This luxurious tour introduces all the important spots in Kyoto in one day: you can get to know the faith of the commoners of Japan, the characteristic food of Kyoto, the residence of the shogun, the palace of the Emperor, and also take a stroll through the geisha street.
With this tour, you can deeply understand the lives and thoughts of the people of Kyoto and Japan.
Buddhism has the most believers out of all religions in Japan. It has several sects, and one of the largest sects in Japan is Shingon Otani whose believers are said to be about 8 million. Most of them used to be ordinary people like merchants and farmers.
Higashi Honganji is a head temple of about 9,000 temples of Shingon Otani and its Founder’s Hall is the largest wooden building in the world with over 900 tatami mats laid and able to hold 3,000 people at once. You will be struck by Japanese people's deep faith and the majestic atmosphere of this hall.
The Nishiki market is called the kitchen of Kyoto. Why is that? It is said that underneath this district, there is a gigantic water reservoir. Therefore, Kyoto has been blessed with fresh and delicious water from long ago. Utilizing that water, about 500 years ago, a fish market developed in this place, and various shops gradually gathered later. Almost anything you need on a daily basis is available in this market. Kyoto's specialties are vegetables grown in pure water, pickles made of those vegetables and tofu, also utilizing this delicious water. There are many shops where you can sample food, so please try Kyoto’s specialties loved for centuries by the local people.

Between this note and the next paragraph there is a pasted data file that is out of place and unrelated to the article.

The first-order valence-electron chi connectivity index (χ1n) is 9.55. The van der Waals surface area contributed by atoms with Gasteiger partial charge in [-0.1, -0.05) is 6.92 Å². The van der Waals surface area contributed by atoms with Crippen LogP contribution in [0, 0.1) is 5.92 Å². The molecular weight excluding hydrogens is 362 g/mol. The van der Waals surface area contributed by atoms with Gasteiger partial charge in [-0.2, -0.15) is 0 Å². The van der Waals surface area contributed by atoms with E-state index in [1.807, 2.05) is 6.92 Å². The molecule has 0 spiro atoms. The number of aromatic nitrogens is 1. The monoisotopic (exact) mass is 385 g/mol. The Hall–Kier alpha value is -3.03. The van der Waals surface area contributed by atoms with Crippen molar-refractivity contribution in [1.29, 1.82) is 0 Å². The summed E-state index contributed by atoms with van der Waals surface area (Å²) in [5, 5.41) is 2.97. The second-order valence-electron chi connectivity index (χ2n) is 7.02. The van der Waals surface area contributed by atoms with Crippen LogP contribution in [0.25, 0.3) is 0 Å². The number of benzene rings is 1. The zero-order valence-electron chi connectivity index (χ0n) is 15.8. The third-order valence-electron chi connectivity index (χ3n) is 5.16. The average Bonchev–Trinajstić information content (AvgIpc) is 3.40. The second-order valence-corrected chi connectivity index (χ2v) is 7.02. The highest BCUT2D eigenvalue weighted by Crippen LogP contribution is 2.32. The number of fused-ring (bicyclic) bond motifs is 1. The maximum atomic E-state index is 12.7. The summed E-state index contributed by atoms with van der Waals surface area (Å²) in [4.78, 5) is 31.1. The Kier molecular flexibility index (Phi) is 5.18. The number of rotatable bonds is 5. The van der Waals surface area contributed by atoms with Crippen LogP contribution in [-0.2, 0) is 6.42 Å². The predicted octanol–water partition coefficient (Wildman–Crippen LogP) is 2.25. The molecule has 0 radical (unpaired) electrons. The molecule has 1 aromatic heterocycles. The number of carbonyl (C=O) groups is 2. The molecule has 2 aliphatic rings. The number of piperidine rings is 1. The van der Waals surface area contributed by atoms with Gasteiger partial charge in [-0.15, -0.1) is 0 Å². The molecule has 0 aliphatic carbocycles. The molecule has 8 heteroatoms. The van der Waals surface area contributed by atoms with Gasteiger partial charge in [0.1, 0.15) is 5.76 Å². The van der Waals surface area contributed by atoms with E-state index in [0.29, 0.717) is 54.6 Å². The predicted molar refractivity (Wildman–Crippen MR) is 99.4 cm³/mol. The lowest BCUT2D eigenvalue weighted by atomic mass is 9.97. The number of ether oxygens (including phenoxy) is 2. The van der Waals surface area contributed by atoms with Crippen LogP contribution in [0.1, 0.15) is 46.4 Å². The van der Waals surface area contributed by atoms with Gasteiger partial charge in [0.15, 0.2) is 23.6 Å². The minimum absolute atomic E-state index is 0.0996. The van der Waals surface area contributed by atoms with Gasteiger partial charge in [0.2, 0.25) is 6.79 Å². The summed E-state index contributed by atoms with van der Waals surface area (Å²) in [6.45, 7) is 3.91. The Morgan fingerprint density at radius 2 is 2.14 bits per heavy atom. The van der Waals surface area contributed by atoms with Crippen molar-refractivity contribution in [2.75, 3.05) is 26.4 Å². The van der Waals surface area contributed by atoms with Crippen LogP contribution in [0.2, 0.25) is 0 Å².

In 1603, the shogun relocated his shogunate to Edo, present-day Tokyo. Nijo Castle was built as the castle where the shogun stayed when visiting Kyoto. Inside the castle, there are more than 1,000 gorgeous pictures painted on sliding doors giving you an understanding of the powerful authority of the shogun. It was in this very castle that the last shogun declared to return the power to the Emperor in 1867, after 260 years of his family’s governance.
The Kyoto Imperial Palace is situated in an extensive area in the centre of Kyoto. Until the capital was moved to Tokyo in 1868, the emperor's family used to live here. And even today, when the emperor and/or the crown prince come to Kyoto, they stay at one of the residences in this site.
The luxurious buildings and beautifully arranged gardens here tell a tale of the refined taste of the times.
This place is a must-see when you visit Kyoto.
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